Challenger banks have warned that a one-size fits all approach to regulation – particularly the Senior Managers Regime – is undermining efforts to boost competition in the sector (Reuters). Senior executives at these banks highlighted how the SMR is driving up pay across the sector for non-executives. Paul Lynam, Chief Executive of Secure Trust Bank, said: “[Challenger banks] are having to pay more to attract NEDs to their boards due to the competition with the larger banks for the limited pool of NEDs with relevant experience and willingness to join a bank’s board.” Shawbrook Chief Executive Steve Pateman added that the compliance cost of the SMR “was huge, both relative to our size and relative to the damage or harm that we could do to the economy if we got it wrong.”
Moody’s warns on profitability across banking sector
A new report from Moody’s claims that profitability in the banking sector will continue to be hit by misconduct fines, compensation and related legal costs for at least another two years (FT, £, p23). Litigation and misconduct charges climbed 40 per cent to £15 billion in 2015, compared with a year earlier. Laurie Mayers, an Associate Managing Director at Moody’s, stated that the significant rise in conduct litigation charges in 2015 show that they “continue to present considerable tail risk” for the sector (City AM, p5).Read more
Women in Finance review published
There is widespread coverage of the publication of a review of women in finance. The Times (£, p2) reports that the review recommends that financial service firms link parts of remuneration packages for executives to their gender balance targets. Virgin Money Chief Executive Jayne-Anne Gadhia, who led the review, said: “It’s very encouraging that a number of major financial services companies have already agreed to implement our recommendations.” Newton Investment Management chief exec Helena Morrissey, who founded the 30% Club, told City AM (p1) she was “concerned the focus on bonuses may backfire”. The FT (£, online only) quotes the BBA’s Chief Executive Anthony Browne as saying “more needs to be done” to ensure more women reach the top of the corporate ladder.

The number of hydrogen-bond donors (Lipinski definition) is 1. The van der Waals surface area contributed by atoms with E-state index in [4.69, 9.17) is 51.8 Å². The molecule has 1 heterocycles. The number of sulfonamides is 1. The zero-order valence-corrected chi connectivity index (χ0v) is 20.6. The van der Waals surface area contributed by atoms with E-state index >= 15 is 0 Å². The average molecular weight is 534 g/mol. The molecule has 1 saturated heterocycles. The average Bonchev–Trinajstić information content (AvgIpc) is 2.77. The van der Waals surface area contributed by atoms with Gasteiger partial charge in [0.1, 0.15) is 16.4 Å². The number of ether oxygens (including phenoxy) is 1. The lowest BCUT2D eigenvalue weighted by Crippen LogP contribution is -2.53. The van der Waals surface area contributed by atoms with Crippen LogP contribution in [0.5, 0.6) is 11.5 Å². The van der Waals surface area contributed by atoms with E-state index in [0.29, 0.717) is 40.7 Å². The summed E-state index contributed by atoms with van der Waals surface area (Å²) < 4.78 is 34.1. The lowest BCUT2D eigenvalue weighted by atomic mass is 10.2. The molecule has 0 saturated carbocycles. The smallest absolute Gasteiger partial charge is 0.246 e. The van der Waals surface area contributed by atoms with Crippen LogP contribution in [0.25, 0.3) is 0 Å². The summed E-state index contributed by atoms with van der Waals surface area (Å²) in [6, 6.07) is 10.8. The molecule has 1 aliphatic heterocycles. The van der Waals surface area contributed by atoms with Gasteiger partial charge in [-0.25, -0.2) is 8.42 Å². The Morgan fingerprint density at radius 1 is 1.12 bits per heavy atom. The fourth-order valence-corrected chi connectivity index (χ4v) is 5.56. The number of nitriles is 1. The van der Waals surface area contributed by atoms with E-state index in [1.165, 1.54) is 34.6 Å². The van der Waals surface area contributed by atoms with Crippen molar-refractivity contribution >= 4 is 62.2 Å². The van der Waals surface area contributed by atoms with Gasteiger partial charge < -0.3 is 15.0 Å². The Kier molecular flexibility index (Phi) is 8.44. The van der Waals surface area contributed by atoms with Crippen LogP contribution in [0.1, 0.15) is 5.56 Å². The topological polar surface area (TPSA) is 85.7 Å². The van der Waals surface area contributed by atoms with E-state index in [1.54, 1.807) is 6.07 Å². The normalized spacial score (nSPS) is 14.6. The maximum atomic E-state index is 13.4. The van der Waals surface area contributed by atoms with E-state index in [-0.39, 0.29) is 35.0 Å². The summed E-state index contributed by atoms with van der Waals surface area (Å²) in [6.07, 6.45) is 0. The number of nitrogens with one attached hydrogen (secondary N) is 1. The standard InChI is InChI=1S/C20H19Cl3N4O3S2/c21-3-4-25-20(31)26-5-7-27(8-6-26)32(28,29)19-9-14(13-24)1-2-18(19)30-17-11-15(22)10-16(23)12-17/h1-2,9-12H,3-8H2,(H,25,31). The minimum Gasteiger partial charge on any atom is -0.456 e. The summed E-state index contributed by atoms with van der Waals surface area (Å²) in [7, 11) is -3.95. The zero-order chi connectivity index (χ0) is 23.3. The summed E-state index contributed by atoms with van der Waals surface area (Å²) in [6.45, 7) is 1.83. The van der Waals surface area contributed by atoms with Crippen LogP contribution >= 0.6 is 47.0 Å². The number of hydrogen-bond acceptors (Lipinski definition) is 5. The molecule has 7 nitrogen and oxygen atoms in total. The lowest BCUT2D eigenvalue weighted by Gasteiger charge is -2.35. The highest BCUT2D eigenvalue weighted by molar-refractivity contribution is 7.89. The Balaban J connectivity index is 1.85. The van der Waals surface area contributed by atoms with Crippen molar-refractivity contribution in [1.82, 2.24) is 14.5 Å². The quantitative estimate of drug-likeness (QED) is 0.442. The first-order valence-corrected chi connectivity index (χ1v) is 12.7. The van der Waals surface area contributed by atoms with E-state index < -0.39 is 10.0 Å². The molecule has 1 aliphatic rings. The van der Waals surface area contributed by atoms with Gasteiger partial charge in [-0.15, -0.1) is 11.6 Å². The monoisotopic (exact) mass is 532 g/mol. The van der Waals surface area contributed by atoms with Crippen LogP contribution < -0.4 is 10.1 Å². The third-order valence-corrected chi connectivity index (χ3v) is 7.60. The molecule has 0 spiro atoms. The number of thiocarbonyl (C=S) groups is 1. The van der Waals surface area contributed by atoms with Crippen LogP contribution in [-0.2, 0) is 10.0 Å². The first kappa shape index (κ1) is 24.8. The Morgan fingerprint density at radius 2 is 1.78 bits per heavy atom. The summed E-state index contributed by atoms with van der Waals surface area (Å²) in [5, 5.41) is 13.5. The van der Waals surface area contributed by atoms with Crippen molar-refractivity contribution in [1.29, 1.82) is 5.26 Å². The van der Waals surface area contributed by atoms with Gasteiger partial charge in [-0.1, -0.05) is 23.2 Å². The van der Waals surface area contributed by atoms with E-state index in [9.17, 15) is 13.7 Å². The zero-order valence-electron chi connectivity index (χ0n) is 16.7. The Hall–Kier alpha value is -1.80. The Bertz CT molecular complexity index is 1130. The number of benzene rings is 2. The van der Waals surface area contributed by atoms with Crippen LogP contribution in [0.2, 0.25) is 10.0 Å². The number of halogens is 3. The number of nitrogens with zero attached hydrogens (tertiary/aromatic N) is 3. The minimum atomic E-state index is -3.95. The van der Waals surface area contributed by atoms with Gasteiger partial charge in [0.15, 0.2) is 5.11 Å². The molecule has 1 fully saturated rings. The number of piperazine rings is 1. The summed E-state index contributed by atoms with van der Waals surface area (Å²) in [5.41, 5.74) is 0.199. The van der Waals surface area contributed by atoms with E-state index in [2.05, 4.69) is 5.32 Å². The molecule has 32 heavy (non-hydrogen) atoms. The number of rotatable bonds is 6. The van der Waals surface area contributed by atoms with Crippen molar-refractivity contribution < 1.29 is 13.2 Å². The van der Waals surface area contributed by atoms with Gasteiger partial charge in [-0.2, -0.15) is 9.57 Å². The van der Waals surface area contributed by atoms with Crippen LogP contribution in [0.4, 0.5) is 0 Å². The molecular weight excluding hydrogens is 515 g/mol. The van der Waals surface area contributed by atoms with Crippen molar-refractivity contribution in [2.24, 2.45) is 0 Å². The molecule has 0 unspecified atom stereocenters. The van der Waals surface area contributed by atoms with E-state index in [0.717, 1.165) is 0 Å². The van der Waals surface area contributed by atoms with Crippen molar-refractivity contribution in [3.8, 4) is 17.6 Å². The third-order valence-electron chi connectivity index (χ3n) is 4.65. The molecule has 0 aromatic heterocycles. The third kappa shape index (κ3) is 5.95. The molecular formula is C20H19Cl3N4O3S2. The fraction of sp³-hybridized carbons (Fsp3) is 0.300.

CMA urged to provide more support for challenger banks
A group of challenger banks has called on the Competition and Markets Authority to press the Treasury to review the incoming corporation tax surcharge on banks (Telegraph, B4). In a letter to the CMA, the ten challenger banks argue the surcharge undermines competition in the sector. They also call for the CMA to “go beyond its current draft remedies and make concrete proposals addressing the core underlying impediments to competition around capital, access to funding, access to payment systems and proportionate regulation.” Meanwhile, Llloyds Banking Group has warned that some key parts of evidence used in the CMA probe are “wholly unreliable” and “profoundly unsuitable.”
New reports highlights potential impact of ‘Brexit’
UK banks would be negatively affected by restrictions on cross-border business if Britain left the European Union, according to a report from lobby group Association for Financial Markets in Europe (Reuters). However, the Telegraph (B1) notes the AFME report states that if the UK remained in the European Economic Area in the event of ‘Brexit’, banks based in the UK would still have access to EU markets on similar terms to today. The newspaper also cites an analysis from credit ratings agency Moody’s, which says: “Although there are clear downside risks to the City of London’s standing as a global financial central in our central scenario we do not see Brexit materially damaging its strong position.”Read more
Bonuses could be linked to gender diversity targets